The Independent Glass Association (IGA) has taken a similar stance, noting in its position statement that the requirement of etching would be extremely hard to enforce.

“Compliance with this draft would be unenforceable because every replaced windshield requires a chemical process be applied to the glass in the form of a primer for the adhesives,” the group writes. The National Glass Association (NGA) weighed in against the standard as well.

Joel Timmons, president of Profitable Glass Solutions in Dayton, Ohio, hasn’t authored a letter to Turnbull, but as a long-time industry member who has worked for a variety of companies, including Dow Automotive and Glass America, considers the possible changes to be of concern.

“The cost to create the infrastructure to support the proposed amendment would be prohibitive,” he says. “These costs, including those of education, would ultimately be passed to the consumer, who seemingly would not benefit from these glazing ‘markings.’”

He adds that he’d like to know the reasoning behind the amendment.

“I encourage the Society of Automotive Engineers to share their analysis of the risks associated with glazing ‘modifications’ in order for all interested stakeholders to form an educated opinion,” Timmons says.

The Claims Administrators Speak Out In addition to the various facets of the glass industry expressing their concern over the 7.3 modifications to the Z26 standard, even third-party administrators have their fears.

Paul Gross, president of Harmon Solutions Group (HSG) in Eau Claire, Wis., penned a letter to Turnbull in the days leading up to the deadline for comments. Gross wrote on December 20 that the draft standard “is too broad in its capacity due to its lack of defined terms,” noting that the word “repair” is not defined anywhere in the draft.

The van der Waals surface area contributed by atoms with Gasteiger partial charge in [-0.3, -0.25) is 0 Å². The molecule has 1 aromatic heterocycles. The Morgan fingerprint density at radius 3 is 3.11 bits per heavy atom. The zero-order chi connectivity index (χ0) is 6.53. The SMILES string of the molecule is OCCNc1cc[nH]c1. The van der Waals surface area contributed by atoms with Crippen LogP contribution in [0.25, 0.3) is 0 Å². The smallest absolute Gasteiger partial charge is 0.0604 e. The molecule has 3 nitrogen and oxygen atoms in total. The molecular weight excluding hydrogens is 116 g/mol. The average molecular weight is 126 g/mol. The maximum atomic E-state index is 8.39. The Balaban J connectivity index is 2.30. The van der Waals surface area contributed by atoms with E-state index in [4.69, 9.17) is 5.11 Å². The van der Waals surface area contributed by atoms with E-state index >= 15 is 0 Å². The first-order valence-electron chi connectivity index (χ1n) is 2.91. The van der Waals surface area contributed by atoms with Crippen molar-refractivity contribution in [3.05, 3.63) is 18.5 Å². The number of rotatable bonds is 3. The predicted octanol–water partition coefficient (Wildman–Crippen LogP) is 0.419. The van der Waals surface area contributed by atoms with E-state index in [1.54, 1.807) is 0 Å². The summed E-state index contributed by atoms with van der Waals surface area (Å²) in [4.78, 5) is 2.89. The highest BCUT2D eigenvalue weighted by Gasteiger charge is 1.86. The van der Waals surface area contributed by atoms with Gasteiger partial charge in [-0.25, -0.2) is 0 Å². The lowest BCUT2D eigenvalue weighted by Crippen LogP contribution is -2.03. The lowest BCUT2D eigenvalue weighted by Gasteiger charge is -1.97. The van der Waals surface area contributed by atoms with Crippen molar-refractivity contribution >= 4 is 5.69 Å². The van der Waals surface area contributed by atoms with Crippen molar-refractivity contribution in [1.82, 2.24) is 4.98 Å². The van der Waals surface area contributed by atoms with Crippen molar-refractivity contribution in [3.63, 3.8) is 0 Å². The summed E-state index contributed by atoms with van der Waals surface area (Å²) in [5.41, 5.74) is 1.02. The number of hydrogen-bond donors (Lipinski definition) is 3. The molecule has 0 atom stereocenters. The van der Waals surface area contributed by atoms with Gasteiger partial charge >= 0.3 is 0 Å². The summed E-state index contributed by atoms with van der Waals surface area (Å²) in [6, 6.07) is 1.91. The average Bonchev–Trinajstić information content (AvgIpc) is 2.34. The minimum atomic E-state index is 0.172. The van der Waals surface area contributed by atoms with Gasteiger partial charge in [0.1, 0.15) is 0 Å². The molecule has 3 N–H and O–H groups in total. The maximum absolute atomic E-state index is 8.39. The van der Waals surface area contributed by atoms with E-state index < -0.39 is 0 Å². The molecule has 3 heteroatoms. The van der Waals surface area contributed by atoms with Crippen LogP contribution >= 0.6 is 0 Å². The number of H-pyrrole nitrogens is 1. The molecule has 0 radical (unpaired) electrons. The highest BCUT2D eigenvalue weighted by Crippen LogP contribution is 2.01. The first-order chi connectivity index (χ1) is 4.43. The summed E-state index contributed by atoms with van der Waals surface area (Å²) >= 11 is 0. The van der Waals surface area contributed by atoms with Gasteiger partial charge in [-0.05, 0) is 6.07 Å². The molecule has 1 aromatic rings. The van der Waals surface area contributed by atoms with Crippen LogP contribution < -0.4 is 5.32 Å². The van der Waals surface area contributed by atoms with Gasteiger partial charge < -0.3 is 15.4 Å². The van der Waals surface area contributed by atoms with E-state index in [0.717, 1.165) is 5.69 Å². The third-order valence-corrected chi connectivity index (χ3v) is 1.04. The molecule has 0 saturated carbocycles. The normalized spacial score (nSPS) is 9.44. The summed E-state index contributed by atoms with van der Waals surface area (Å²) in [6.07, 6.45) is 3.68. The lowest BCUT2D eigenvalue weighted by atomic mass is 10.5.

“This mandate will minimize the use of the safest approach to the restoration of damaged auto glass—windshield repair,” Gross adds. “All of this leads HSG to believe the draft standard will result in a decrease in the number of repairs (raising a restraint of trade issue) and an increased cost to insureds.”

Safelite/Belron US senior vice president and chief operating officer Rich Harrison also spoke out on the subject via letter to Turnbull; while Harrison addressed several issues he sees with the standard in his letter, he also points out the method by which the revisions were developed as a point of concern.

“In the case of the proposals to include Section 7.3 in Z26.1, the one group that will benefit from the proposed change, the OEMs of vehicle glass, is the same group that proposed Section 7.3,” he writes. “The group that will be harmed, the vehicle glass repair industry, was excluded from the drafting process.”

What the Future May Hold
At press time, no groups had yet received a response from Turnbull, who, at this point, has not returned any of AGRR’s calls either. The deadline for comments was December 24, and to date, it had not been decided how these comments might affect the final draft of the document. According to information from ANSI’s website, “consensus must be reached on a proposed standard by a group or ‘consensus body’ that includes representatives from materially affected and interested parties; draft standards are required to undergo one or more open public reviews during which time any member of the public may submit comments; comments submitted by voting members of the relevant consensus body and by public review commenters must be evaluated, responded to and if appropriate, incorporated into the draft standard; and anyone believing that due process principles were not sufficiently respected during the standards development process has the right to appeal in accordance with the ANSI-accredited procedures of the standards developer.”

Stay tuned to AGRR magazine/glassBYTEs.com for the latest updates on this issue. 

Penny Stacey is the editor of AGRR magazine/glassBYTEs.com.